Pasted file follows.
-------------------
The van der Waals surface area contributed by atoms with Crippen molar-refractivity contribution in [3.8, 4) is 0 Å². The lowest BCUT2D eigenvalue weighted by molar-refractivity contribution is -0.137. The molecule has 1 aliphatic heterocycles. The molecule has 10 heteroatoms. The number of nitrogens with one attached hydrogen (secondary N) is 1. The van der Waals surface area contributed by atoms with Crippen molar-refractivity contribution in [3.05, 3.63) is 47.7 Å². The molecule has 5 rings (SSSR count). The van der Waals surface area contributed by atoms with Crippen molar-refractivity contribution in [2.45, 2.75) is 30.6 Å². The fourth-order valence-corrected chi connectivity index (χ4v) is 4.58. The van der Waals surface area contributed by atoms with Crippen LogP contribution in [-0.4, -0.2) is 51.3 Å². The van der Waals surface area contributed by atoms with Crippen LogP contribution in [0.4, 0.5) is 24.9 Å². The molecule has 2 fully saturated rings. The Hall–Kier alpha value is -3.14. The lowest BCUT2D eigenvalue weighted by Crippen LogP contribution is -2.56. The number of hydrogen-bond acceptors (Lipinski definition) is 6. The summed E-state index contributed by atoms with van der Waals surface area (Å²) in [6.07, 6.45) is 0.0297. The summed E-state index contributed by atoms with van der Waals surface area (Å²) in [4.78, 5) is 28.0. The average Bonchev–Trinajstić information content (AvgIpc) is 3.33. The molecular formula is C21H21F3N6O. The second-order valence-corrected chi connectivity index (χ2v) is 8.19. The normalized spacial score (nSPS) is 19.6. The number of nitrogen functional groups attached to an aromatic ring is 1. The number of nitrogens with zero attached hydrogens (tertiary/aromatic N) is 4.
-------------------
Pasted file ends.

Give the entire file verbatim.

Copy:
The van der Waals surface area contributed by atoms with Crippen molar-refractivity contribution in [3.8, 4) is 0 Å². The lowest BCUT2D eigenvalue weighted by molar-refractivity contribution is -0.137. The molecule has 1 aliphatic heterocycles. The molecule has 10 heteroatoms. The number of nitrogens with one attached hydrogen (secondary N) is 1. The van der Waals surface area contributed by atoms with Crippen molar-refractivity contribution in [3.05, 3.63) is 47.7 Å². The molecule has 5 rings (SSSR count). The van der Waals surface area contributed by atoms with Crippen molar-refractivity contribution in [2.45, 2.75) is 30.6 Å². The fourth-order valence-corrected chi connectivity index (χ4v) is 4.58. The van der Waals surface area contributed by atoms with Crippen LogP contribution in [-0.4, -0.2) is 51.3 Å². The van der Waals surface area contributed by atoms with Crippen LogP contribution in [0.4, 0.5) is 24.9 Å². The molecule has 2 fully saturated rings. The Hall–Kier alpha value is -3.14. The lowest BCUT2D eigenvalue weighted by Crippen LogP contribution is -2.56. The number of hydrogen-bond acceptors (Lipinski definition) is 6. The summed E-state index contributed by atoms with van der Waals surface area (Å²) in [6.07, 6.45) is 0.0297. The summed E-state index contributed by atoms with van der Waals surface area (Å²) in [4.78, 5) is 28.0. The average Bonchev–Trinajstić information content (AvgIpc) is 3.33. The molecular formula is C21H21F3N6O. The second-order valence-corrected chi connectivity index (χ2v) is 8.19. The normalized spacial score (nSPS) is 19.6. The number of nitrogen functional groups attached to an aromatic ring is 1. The number of nitrogens with zero attached hydrogens (tertiary/aromatic N) is 4.